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The sculptor who created Leicester’s iconic Richard III statue has passed away aged 90.

James Butler created the beloved bronze statue back in 1980. Although it now stands in Cathedral Square, it previously stood in Castle Gardens after being donated to the city by the King Richard III Society.

Picture: British Heritage Travel

In 2015 the statue was moved near Leicester Cathedral not far from where the remains of the King were buried and taken to their final resting place in the Cathedral.

In order to complete the piece, James made many visits to Bosworth and the battlefield and researched the armour in the Wallace Collection, ensuring it befitted the King, a formidable fighter, on horseback.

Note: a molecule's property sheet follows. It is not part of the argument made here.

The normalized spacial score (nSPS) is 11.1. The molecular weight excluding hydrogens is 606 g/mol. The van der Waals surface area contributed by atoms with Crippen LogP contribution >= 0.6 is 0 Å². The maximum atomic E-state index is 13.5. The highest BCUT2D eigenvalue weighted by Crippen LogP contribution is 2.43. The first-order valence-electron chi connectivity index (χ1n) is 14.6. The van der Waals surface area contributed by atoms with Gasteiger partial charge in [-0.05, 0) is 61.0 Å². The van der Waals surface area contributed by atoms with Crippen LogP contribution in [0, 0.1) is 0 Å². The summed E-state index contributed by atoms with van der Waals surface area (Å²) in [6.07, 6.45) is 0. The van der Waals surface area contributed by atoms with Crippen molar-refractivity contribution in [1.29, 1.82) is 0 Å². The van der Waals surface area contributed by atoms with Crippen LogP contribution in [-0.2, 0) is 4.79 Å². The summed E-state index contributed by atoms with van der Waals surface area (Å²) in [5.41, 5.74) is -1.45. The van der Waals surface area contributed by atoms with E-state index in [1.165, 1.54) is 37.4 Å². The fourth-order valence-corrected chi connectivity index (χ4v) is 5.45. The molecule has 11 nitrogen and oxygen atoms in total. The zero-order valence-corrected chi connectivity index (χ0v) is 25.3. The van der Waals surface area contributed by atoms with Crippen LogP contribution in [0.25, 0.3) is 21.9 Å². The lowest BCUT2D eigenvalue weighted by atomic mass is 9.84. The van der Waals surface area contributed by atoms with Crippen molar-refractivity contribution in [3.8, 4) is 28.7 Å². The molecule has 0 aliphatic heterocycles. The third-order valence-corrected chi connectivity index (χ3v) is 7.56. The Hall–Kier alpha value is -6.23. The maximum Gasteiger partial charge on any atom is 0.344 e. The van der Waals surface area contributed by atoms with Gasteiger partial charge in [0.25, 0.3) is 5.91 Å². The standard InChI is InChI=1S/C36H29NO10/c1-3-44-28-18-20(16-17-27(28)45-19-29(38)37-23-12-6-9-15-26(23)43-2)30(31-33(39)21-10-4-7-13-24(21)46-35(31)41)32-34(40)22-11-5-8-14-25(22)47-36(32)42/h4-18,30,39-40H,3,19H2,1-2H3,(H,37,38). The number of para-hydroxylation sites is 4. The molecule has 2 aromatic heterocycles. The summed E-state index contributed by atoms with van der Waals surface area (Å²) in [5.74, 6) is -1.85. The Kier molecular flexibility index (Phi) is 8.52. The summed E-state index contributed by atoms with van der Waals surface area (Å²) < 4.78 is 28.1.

Mr Butler was also the sculpture behind the Leicester Seamstress, which was commissioned in 1990. It can be found in Hotel Street outside the City Rooms.

His many monuments and memorials stand in London and other UK cities and also abroad in Kenya, Zambia, Saudi Arabia, France, Singapore, Madeira and in the USA. His small and medium-size bronzes are in many private collections.

“I like the notion of spirit — spirit in the sense of active life, you are injecting some sort of living spirit into inert material, you inject into the objects you make a life of their own — the impression of a life outside your own”, he said of his craft.

Mr Butler, who passed away on March 26, was appointed a Member of the Order of the British Empire (MBE) in the 2009 New Years Honours.

He is survived by his wife Angie, son Tom and five daughters; Rosie, Saskia, Candida Kate and Aurelia.

To find out more about Mr Butler, visit:

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